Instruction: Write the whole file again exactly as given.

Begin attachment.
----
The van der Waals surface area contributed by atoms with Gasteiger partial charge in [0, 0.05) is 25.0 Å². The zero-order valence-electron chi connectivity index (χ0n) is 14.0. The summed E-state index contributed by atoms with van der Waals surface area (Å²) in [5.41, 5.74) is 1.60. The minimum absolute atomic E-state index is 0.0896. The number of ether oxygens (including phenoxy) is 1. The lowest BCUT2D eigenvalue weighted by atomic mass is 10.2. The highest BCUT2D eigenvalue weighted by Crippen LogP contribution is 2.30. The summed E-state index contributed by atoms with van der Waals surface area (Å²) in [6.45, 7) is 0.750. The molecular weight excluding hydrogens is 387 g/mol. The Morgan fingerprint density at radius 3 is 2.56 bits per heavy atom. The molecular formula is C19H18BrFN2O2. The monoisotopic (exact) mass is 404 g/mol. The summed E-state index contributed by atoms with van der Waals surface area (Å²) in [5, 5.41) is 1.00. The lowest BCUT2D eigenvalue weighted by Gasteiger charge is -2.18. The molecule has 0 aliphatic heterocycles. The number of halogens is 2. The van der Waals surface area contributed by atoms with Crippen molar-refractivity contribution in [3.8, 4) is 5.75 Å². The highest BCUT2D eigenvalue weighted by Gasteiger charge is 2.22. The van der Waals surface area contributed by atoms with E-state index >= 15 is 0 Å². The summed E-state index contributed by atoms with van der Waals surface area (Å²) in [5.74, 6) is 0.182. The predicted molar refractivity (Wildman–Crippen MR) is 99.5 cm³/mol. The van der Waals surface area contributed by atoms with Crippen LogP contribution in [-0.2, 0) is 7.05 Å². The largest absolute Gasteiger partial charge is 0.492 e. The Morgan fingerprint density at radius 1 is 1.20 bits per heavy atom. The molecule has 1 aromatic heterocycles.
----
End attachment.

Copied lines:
The van der Waals surface area contributed by atoms with Gasteiger partial charge in [0, 0.05) is 25.0 Å². The zero-order valence-electron chi connectivity index (χ0n) is 14.0. The summed E-state index contributed by atoms with van der Waals surface area (Å²) in [5.41, 5.74) is 1.60. The minimum absolute atomic E-state index is 0.0896. The number of ether oxygens (including phenoxy) is 1. The lowest BCUT2D eigenvalue weighted by atomic mass is 10.2. The highest BCUT2D eigenvalue weighted by Crippen LogP contribution is 2.30. The summed E-state index contributed by atoms with van der Waals surface area (Å²) in [6.45, 7) is 0.750. The molecular weight excluding hydrogens is 387 g/mol. The Morgan fingerprint density at radius 3 is 2.56 bits per heavy atom. The molecular formula is C19H18BrFN2O2. The monoisotopic (exact) mass is 404 g/mol. The summed E-state index contributed by atoms with van der Waals surface area (Å²) in [5, 5.41) is 1.00. The lowest BCUT2D eigenvalue weighted by Gasteiger charge is -2.18. The molecule has 0 aliphatic heterocycles. The number of halogens is 2. The van der Waals surface area contributed by atoms with Crippen molar-refractivity contribution in [3.8, 4) is 5.75 Å². The highest BCUT2D eigenvalue weighted by Gasteiger charge is 2.22. The van der Waals surface area contributed by atoms with E-state index >= 15 is 0 Å². The summed E-state index contributed by atoms with van der Waals surface area (Å²) in [5.74, 6) is 0.182. The predicted molar refractivity (Wildman–Crippen MR) is 99.5 cm³/mol. The van der Waals surface area contributed by atoms with Crippen LogP contribution in [-0.2, 0) is 7.05 Å². The largest absolute Gasteiger partial charge is 0.492 e. The Morgan fingerprint density at radius 1 is 1.20 bits per heavy atom. The molecule has 1 aromatic heterocycles.